Safe Cities
General Guidance
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Monitor When, Where and by Whom Violence against Women and Girls Occurs

Last edited: October 30, 2010

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If members of a safe cities for women programme have an idea of a space which may be unsafe, it will probably be useful to test that idea. Go to the space at different times during the day and see who is using it and how they are using it. If more men than women seem to use a park, ask whether or not this might be because it is a place where women feel unsafe. Alternatively, look at the history of the space in question. Ask if there have been incidences of violence in the area, or if there have been any actions in the past by governments, women’s groups or others to draw attention to safety issues in that space.

Example: Sexual And Gender Based Violence In Uganda: Experiences of Sexual Violence among Women and Girls in Pallisa and Kisoro Districts (2009). This baseline report, conducted by Action for Development, provides solid baseline information of girls’ and women’s experiences of sexual violence (both in the home and in public spaces) in two different districts. Several different methodologies were used to collect detailed quantitative and qualitative data: semi-structured interviews with children; key informant interviews; focus group discussions, case studies; document reviews; mapping exercises and surveys. As a result of this research, findings are available in the following areas: understandings of sexual violence; magnitude of sexual violence; frequency of occurrence; forms of sexualized violences; causes of sexualized violence; effects of sexualized violences; existing mechanisms for coping with sexualized violence; and interventions and strategies which currently being used. Available in English.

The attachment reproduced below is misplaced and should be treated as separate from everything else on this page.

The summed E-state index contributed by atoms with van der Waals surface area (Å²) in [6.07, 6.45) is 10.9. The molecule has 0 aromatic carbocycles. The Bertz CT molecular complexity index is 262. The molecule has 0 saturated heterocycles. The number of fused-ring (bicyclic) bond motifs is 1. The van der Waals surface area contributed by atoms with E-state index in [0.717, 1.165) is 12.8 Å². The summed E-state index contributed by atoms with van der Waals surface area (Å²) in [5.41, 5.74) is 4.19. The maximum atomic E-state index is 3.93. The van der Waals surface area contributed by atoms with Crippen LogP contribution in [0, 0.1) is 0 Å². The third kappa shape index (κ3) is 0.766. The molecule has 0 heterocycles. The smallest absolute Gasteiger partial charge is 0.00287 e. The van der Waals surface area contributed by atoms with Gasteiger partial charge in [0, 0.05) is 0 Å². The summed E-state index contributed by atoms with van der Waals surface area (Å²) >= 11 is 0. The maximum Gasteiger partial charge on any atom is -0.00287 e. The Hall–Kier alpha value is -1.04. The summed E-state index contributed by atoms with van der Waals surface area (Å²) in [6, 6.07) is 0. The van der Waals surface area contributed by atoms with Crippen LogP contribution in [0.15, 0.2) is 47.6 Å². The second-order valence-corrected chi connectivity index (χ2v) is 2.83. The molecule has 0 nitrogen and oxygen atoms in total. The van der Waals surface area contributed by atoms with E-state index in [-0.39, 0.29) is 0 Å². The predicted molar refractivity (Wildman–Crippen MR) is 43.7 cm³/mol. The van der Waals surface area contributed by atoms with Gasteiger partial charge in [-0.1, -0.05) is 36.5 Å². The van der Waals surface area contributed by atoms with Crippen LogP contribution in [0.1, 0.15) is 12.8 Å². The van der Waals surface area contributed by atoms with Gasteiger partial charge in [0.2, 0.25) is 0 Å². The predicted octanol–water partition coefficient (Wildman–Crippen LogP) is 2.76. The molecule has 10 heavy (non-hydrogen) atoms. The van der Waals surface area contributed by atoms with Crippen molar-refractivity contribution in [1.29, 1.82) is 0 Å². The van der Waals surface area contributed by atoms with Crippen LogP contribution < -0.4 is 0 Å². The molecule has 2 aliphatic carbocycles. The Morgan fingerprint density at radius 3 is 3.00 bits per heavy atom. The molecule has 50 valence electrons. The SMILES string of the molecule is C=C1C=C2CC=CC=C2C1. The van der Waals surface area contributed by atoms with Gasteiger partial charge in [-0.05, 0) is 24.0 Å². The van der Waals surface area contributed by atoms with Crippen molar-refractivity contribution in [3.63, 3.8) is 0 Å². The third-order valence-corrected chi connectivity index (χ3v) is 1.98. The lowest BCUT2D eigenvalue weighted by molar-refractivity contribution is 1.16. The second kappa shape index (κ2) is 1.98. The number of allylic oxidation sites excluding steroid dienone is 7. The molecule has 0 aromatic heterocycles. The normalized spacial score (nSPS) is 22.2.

Mapping Safety” is an example of this kind of observation (see the “Safety Planning for Women” section of “Programme Implementation”.  Look at news stories, books, articles, or other material about violence against women and girls in your city or community. Try and find common themes, findings and entry points across these interviews and sources. For example, if there are several news stories about violent incidents happening around one subway station, it could be an indicator that safe cities programming should focus on that area, or perhaps on the community’s transportation system in general.